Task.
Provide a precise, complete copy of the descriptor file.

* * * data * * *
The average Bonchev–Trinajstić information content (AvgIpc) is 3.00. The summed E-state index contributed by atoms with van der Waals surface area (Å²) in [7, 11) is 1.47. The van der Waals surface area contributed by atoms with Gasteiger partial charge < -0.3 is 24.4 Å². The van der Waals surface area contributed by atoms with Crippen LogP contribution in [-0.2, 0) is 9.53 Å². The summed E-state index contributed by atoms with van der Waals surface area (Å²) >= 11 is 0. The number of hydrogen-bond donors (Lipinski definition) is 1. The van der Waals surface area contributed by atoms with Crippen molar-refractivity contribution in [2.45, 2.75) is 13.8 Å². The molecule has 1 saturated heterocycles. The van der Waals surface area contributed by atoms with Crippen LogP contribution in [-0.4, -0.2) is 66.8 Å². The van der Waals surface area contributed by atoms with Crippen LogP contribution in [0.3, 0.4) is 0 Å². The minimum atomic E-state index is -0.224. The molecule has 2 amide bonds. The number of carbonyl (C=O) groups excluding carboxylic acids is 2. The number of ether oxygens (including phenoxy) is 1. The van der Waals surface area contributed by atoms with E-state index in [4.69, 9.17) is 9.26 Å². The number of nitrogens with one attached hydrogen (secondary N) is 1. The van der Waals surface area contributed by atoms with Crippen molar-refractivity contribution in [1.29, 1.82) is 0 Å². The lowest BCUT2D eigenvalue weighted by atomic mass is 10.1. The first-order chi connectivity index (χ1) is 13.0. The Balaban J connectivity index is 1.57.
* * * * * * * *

The average Bonchev–Trinajstić information content (AvgIpc) is 3.00. The summed E-state index contributed by atoms with van der Waals surface area (Å²) in [7, 11) is 1.47. The van der Waals surface area contributed by atoms with Gasteiger partial charge < -0.3 is 24.4 Å². The van der Waals surface area contributed by atoms with Crippen LogP contribution in [-0.2, 0) is 9.53 Å². The summed E-state index contributed by atoms with van der Waals surface area (Å²) >= 11 is 0. The number of hydrogen-bond donors (Lipinski definition) is 1. The van der Waals surface area contributed by atoms with Crippen molar-refractivity contribution in [2.45, 2.75) is 13.8 Å². The molecule has 1 saturated heterocycles. The van der Waals surface area contributed by atoms with Crippen LogP contribution in [-0.4, -0.2) is 66.8 Å². The van der Waals surface area contributed by atoms with Crippen LogP contribution in [0.3, 0.4) is 0 Å². The minimum atomic E-state index is -0.224. The molecule has 2 amide bonds. The number of carbonyl (C=O) groups excluding carboxylic acids is 2. The number of ether oxygens (including phenoxy) is 1. The van der Waals surface area contributed by atoms with E-state index in [4.69, 9.17) is 9.26 Å². The number of nitrogens with one attached hydrogen (secondary N) is 1. The van der Waals surface area contributed by atoms with Crippen molar-refractivity contribution in [1.29, 1.82) is 0 Å². The lowest BCUT2D eigenvalue weighted by atomic mass is 10.1. The first-order chi connectivity index (χ1) is 13.0. The Balaban J connectivity index is 1.57.